Atlanta Mayor Keisha Lance Bottoms blamed the Trump administration, in a Sunday CNN interview, for enabling racist acts like the one that killed Ahmaud Arbery, an unarmed black jogger who was killed by two white men in February in southern Georgia.
Ahmaud Arbery was jogging in Brunswick, Georgia on February 23 when two men chased him in a pickup and shot him, allegedly believing he was a neighborhood burglar; when a video of the murder was posted on social media by a local defense lawyer last week, it sparked outrage from politicians, celebrities and the NAACP—and Gregory, 64 and Travis McMichael, 34 were arrested on Thursday as murder suspects.
Bottoms, a Democrat who is reportedly being considered as a running mate for Joe Biden, said that even if local police had not arrested the individuals who killed Arbery, there historically has been the “backstop of our justice department to step in and make sure that people are properly prosecuted. We don’t have that leadership at the top right now…It’s disheartening.
“It’s part of a bigger issue we’re having in this country,” said Bottoms in the interview. “With the rhetoric we’re hearing coming out of the White House, many who are prone to being racist are given permission to do it in an overt way that you would otherwise not see in 2020.”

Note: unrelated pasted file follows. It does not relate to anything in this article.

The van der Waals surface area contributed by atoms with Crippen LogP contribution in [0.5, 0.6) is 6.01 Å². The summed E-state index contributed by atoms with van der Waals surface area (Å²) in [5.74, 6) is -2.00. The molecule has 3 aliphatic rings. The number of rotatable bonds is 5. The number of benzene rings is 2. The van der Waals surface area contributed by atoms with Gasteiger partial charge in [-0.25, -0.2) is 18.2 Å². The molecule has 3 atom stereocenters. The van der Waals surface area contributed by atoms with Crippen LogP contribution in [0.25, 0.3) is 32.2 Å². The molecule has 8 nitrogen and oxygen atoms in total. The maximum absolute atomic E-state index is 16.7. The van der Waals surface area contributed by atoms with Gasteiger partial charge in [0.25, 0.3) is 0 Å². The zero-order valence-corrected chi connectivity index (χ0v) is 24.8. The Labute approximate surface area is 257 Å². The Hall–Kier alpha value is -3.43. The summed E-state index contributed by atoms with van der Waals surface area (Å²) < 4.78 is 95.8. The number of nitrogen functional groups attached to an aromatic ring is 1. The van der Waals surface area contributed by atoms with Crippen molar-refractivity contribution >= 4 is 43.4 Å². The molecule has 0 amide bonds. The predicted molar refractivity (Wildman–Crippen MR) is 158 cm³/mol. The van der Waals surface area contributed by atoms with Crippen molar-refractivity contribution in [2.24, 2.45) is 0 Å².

The mayor said that had the video of Arbery’s death not been released to the public, she believes “they would not be charged.”
Bottoms was elected mayor in 2018 as a career public servant, serving as a city councilmember and judge before taking charge of Georgia’s most populous city.
“Leadership at the top needs to care for all of our communities—not just in words, but in deeds as well,” said Bottoms. “It’s 2020 and this was a lynching of an African-American man.”
Ahmaud Arbery was jogging on February 23 in Southern Georgia’s Glynn County when he was murdered, according to video evidence. Father and son Gregory and Travis McMichael were arrested on May 7 as suspects on charges of murder and aggravated assault and are being held in Glynn County Jail. The McMichaels said they were acting in self-defense—though the video shows that Arbery was unarmed; an attorney for the Arbery family tweeted, “it took 74 days but Ahmaud Arbery’s killers have finally been arrested!” while another lawyer for the family has called for a federal civil rights investigation.
The Glynn County Police department has yet to comment on the delay in arrests on the case, but Gregoy McMichael, who retired last year, served as a Glynn County police officer starting in 1982 before becoming an investigator for the local prosecutor. According to the New York Times, cronyism and conflicts of interest between the McMichaels and the Glynn County Police Department delayed the arrests of the McMichaels. The Times could not reach local police and officials for comment.
On Friday, the tens of thousands tweeted using the hashtag #IRunWithMaud, going for 2.23-mile runs to protest Arbery’s February 23 death (as traditional protests do not conform with social distance), while celebrating his passion for jogging.
Georgia Killing Puts Spotlight on a Police Force’s Troubled History (New York Times)